GOP targets 7 more House races as Dems retreat

Republicans are targeting 7 more Democratic seats in the House, some of them in deep blue districts carried overwhelmingly by President Obama in 2012.

Outside groups are contributing millions in an effort to make the Republican victory in November as wide and deep as possible.

Politico:

“After wasting millions and abandoning prized candidates, House Democrats are now retreating at a breakneck pace. This latest investment speaks volumes about the quality of our candidates and the expanding opportunities for House Republicans in deep Democrat territory,” said Dan Conston, a spokesman for American Action Network and Congressional Leadership Fund.

The maneuvering could alter the conventional wisdom surrounding this year’s House races: that Republicans are on their way to a respectable single-digit gain in the House but are likely to fall short of a double-digit pickup that would give them their biggest majority since Harry Truman’s presidency. Confining the GOP is a small congressional map that left few incumbents from either party in serious jeopardy; only about 30 seats, give or take, have been seen as truly in play.

Republicans believe if they can maximize their House margin in 2014, it will give them a buffer going into a 2016 election expected to be much more favorable to Democrats.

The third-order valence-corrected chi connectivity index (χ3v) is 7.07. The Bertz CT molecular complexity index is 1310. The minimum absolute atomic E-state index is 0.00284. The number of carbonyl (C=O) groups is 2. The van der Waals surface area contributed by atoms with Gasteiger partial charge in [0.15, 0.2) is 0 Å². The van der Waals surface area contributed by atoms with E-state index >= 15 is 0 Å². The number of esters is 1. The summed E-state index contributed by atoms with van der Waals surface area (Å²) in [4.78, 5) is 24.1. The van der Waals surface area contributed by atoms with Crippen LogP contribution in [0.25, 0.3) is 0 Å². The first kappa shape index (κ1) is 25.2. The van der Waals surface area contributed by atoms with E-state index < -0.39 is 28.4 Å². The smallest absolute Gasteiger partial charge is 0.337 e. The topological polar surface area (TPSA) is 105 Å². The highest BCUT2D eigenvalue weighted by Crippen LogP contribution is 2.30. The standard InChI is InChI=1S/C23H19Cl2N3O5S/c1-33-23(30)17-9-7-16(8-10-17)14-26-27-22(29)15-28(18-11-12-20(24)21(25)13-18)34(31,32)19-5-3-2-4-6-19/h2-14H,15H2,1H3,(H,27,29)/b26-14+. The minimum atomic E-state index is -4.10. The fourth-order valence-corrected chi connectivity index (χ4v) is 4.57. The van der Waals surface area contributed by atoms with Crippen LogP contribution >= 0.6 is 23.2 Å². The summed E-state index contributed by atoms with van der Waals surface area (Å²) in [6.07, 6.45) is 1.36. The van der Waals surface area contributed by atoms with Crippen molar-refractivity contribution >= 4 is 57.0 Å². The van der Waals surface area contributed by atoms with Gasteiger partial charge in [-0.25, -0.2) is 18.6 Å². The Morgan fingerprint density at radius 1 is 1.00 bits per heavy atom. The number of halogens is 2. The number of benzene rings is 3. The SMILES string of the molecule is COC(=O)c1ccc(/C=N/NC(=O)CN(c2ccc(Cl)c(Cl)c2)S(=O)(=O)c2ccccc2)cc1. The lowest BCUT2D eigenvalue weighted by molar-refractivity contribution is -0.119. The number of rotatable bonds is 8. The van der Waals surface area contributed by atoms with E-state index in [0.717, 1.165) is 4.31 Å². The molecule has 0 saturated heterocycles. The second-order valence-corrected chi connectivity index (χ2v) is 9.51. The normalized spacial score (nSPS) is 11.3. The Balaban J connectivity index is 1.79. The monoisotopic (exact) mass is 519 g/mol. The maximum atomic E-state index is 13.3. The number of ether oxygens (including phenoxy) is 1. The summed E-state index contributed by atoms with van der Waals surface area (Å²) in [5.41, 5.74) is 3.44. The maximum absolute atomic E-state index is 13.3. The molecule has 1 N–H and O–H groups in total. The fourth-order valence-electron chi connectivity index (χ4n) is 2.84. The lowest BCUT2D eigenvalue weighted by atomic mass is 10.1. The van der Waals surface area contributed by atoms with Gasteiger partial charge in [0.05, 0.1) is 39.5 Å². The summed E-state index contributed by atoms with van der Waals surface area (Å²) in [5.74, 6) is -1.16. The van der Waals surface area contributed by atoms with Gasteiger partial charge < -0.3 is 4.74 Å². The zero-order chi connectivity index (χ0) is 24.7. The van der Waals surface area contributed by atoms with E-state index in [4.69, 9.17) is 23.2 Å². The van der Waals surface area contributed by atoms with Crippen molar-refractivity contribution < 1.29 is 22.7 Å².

(POLITICO's 2014 race ratings)

A variety of factors are shaping their optimism about the new targets. In Hawaii, Republicans see hope in the candidacy of Charles Djou, a popular former GOP congressman. In Iowa, they believe Democratic Rep. Bruce Braley’s sputtering Senate bid is hurting his party’s hopes of reclaiming his congressional seat. In New York, they believe Democratic Rep. Sean Patrick Maloney has been damaged by revelations he used a drone to capture aerial footage of his wedding.

American Action Network will spend a total of $1.4 on TV ads in those races. In addition, Congressional Leadership Fund, which has close ties to House Speaker John Boehner, will invest $500,000 to defeat a Massachusetts Democrat, Seth Moulton, in a district Obama won by 11 percentage points. On Thursday, the Democratic Congressional Campaign Committee announced that it was pulling funding from Moulton, reasoning that he’s on track for a win. But Republicans disagree, saying polling shows he can be toppled.

The GOP outfits will also spend $1.2 million against three Democratic incumbents long seen as top targets: Florida Rep. Joe Garcia, Minnesota Rep. Collin Peterson and Illinois Rep. Bill Enyart.

As recently as the end of summer, Democrats were confident they could knock off a couple of Republicans while losing a handful of seats.Prognosticators believed that GOP gains would be 5-12 seats, with a gain of 7-8 seen as most likely.

As the fall campaign has gone on, however, Republicans have become more confident. They are probably already at the upper reaches of the original estimate and think they it is now possible to win up to 15 seats.

These last two weeks will be critical as voters begin to make up their minds about who they will support. The infusion of cash promises to make those additional races competitive and force the Democrats to play defense across a borad section of the country.